SpaceX will launch four space tourists on a three-day trip in space. Here’s everything you need to know

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This mission, called Inspiration 4, is the first orbital mission in the history of spaceflight to be manned entirely by tourists or otherwise non-astronauts.

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The launch took place Wednesday from 8:02 a.m. to 1:02 p.m. ET from NASA’s Kennedy Space Center in Brevard County, Florida, though forecasters are keeping a close eye on storms that could affect the mission.

The three-day trip will see the quartet fly free-flying through Earth’s orbit, circling the planet once every 90 minutes while passengers float, excited by microgravity, and take in panoramic views of our home planet. take the To end the journey, his spacecraft will dive back into the atmosphere for a furious re-entry and drop off the coast of Florida. And yes, for all three days in space, passengers will have to share a special zero-gravity-friendly toilet located near the top of the capsule. There will be no showers available, and the crew will all have to sleep in the same reclined seats they ride during launch.


This is the first time civilians have traveled to space. Although NASA has been opposed to signing non-astronauts for routine missions following the death of New Jersey schoolteacher Christa McAuliffe, who died in the Challenger disaster in 1986, a group of wealthy thrill-seekers Paid his way to the International Space Station in the 2000s through a company called Space Adventures. American investment management billionaire Dennis Tito became the first person to self-fund a trip in 2001, with his eight-day stay on the International Space Station, and six others followed him. They all booked rides on Russian Soyuz spacecraft with professional astronauts.

However, the mission has been billed as the beginning of a new era of space travel, in which average people undertake space exploration rather than government-selected astronauts and the occasional deep-pocketed adventurer.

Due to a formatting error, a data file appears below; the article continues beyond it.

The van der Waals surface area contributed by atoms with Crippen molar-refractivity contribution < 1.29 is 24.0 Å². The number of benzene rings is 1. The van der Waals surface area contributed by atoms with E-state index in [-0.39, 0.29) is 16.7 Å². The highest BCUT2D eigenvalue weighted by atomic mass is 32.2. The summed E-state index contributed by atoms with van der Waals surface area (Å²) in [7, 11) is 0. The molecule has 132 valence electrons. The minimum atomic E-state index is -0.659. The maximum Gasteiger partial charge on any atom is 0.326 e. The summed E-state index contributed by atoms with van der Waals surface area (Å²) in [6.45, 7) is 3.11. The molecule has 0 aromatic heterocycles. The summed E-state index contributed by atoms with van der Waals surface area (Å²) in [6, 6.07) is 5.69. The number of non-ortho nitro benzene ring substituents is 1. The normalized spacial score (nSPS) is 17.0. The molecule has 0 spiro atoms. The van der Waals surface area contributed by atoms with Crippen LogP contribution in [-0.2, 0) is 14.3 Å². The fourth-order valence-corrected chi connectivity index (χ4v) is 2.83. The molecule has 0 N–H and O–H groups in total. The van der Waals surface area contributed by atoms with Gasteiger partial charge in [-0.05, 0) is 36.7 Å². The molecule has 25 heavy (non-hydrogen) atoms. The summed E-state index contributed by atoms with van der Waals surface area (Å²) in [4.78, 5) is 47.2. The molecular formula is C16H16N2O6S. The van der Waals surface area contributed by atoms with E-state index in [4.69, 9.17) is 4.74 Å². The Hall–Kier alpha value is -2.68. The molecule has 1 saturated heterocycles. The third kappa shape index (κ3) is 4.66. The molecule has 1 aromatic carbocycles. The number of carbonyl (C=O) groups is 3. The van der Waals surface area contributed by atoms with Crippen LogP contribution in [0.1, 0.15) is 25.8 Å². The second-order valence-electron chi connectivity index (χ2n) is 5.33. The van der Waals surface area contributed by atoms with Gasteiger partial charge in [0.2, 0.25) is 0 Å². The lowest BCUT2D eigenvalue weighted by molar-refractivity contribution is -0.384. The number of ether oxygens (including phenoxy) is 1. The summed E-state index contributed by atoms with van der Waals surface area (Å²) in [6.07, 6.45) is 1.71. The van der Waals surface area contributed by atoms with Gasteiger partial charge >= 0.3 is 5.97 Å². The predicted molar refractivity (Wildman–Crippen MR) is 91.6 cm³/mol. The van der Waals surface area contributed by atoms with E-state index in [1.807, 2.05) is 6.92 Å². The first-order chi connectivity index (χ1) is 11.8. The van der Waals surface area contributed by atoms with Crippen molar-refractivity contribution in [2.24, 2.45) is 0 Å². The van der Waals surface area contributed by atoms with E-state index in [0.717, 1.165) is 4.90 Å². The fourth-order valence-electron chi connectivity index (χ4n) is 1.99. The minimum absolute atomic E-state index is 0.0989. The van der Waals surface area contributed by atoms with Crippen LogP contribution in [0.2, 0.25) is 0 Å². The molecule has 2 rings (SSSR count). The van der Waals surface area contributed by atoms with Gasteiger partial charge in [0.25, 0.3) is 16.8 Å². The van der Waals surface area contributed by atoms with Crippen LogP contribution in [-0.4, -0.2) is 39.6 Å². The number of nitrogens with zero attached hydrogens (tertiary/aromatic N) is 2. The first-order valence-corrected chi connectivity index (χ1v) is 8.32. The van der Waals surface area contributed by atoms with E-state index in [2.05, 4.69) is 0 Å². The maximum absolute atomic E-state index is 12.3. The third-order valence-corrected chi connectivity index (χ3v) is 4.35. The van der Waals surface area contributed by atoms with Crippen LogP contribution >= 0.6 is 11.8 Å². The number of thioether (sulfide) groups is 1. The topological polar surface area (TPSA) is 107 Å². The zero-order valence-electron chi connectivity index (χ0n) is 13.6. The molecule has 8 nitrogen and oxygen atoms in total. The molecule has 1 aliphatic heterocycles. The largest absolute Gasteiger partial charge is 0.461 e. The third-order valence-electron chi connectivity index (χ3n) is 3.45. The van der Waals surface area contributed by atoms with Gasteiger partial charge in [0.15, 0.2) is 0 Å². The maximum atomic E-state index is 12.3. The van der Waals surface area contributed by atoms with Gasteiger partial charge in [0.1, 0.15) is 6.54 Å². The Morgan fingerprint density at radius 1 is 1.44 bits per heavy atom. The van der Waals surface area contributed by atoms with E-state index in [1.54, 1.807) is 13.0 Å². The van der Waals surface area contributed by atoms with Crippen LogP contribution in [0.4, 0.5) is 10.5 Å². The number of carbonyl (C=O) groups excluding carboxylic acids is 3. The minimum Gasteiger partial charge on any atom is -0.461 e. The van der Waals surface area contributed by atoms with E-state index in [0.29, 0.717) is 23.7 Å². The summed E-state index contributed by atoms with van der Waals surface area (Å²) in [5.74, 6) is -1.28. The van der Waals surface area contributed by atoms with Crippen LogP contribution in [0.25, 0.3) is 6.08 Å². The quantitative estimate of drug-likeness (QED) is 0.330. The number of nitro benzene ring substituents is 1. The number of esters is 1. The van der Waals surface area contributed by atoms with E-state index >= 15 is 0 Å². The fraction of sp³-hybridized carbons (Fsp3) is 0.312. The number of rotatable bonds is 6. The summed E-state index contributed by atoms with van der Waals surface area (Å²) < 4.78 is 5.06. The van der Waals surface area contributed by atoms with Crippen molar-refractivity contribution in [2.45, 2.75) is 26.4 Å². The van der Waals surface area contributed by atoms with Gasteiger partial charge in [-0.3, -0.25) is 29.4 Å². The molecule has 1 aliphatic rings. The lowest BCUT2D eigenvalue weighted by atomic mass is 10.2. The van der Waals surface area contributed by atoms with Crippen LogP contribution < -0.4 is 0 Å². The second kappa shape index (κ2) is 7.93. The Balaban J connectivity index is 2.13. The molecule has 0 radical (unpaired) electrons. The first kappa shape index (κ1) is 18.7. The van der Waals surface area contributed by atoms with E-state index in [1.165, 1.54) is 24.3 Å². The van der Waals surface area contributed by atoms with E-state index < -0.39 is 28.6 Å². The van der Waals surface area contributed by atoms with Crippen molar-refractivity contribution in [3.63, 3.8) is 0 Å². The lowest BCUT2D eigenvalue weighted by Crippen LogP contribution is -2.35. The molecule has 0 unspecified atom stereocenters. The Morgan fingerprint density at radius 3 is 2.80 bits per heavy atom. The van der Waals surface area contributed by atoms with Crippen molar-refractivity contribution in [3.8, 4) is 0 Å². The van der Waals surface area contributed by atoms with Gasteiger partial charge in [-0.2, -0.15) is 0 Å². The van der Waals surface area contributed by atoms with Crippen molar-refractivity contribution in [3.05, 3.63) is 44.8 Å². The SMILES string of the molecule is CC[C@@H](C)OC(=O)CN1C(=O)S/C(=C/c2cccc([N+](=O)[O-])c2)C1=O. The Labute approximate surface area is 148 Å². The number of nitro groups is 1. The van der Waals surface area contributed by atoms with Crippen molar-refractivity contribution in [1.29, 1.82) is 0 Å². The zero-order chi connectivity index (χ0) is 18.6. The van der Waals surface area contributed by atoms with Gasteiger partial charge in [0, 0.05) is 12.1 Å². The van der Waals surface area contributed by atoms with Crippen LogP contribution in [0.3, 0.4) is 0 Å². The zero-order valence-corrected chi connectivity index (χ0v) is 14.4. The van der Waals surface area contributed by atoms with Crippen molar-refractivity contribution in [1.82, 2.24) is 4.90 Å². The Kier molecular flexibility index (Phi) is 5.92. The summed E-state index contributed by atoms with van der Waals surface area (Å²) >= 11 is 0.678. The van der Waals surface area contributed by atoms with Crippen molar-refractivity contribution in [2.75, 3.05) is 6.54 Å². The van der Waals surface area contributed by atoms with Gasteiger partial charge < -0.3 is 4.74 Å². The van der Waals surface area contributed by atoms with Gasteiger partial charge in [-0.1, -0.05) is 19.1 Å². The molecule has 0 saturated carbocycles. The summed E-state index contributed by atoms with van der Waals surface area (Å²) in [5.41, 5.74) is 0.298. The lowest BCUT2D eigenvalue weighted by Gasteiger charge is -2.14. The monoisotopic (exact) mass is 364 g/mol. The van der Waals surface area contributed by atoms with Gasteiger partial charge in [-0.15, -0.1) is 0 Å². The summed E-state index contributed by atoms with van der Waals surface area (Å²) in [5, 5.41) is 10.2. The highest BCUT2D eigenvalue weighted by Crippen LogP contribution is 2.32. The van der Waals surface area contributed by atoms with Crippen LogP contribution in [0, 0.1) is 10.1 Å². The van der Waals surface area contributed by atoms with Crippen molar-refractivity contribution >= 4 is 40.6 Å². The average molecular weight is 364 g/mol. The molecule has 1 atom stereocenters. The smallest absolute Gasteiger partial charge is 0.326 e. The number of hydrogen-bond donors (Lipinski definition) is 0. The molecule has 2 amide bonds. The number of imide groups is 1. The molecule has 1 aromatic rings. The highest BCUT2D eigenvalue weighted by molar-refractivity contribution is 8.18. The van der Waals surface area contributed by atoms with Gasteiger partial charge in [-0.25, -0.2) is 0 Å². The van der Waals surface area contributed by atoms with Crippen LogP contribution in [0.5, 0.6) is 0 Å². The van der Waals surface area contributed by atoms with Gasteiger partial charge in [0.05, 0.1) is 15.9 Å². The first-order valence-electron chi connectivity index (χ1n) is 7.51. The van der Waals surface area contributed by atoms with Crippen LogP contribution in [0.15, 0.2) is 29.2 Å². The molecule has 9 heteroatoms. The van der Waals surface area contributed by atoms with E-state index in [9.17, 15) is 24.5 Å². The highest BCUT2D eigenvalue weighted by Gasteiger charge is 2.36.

But to be clear, we are still far from that reality, and that journey is still far from “average.” It’s a custom, one-time mission financed by a billionaire founder of a payments processing company, and although pricing details have not been made public, it could cost more than $200 million. (according to a official reportSpaceX’s Crew Dragon capsule costs about $55 million per seat.)
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Here’s a detailed description of what’s happening and why it matters.

Travelers: A Billionaire, a Cancer Survivor, a Geologist and a Raffle Winner

  • Jared Isaacman, 38, the billionaire founder of payment processing company Shift4, who is also personally funding the entire mission
  • Hayley Arsinaux, a 29-year-old cancer survivor who now works as a physician assistant at St. Jude’s Hospital in Memphis, Tennessee, where she was treated. She will be the first person with a prosthetic body to go into space, and she will serve as the flight’s chief medical officer. According to a Netflix documentary, St. Jude chose Archinox as Isaacman’s request for this mission, and, at the time, she said she was so unfamiliar with space travel that she asked if she would travel to the Moon, Unaware that man has not stepped on the moon in 50 years.
  • Sean Proctor, 51, a geologist and educator who was selected for a seat on this mission Post On social media in which she highlights her space-related artistry and entrepreneurial spirit. She will be only the fourth black woman in America to travel the class.
  • Chris Sambrowski, 42, a Seattle-based Lockheed Martin employee and former camp counselor at Alabama’s famed Space Camp. He won his seat via an entered raffle donated to St Jude Children’s Hospital, although he was not the official winner. His friend snatched the seat and transferred him after deciding not to go it him.
Isaacman — who will become the third billionaire in the past three months to self-fund space travel and the first to buy orbit travel aboard a SpaceX capsule — is billing the mission as one he hopes will take over. Space will be daring, hence the name of the mission, Prerna 4. She is also using it as the centerpiece for a $200 million fundraiser for St. Jude Children’s Hospital, of which $100 million she has donated in person and the rest she plans to raise through online donations and an upcoming hoping auction.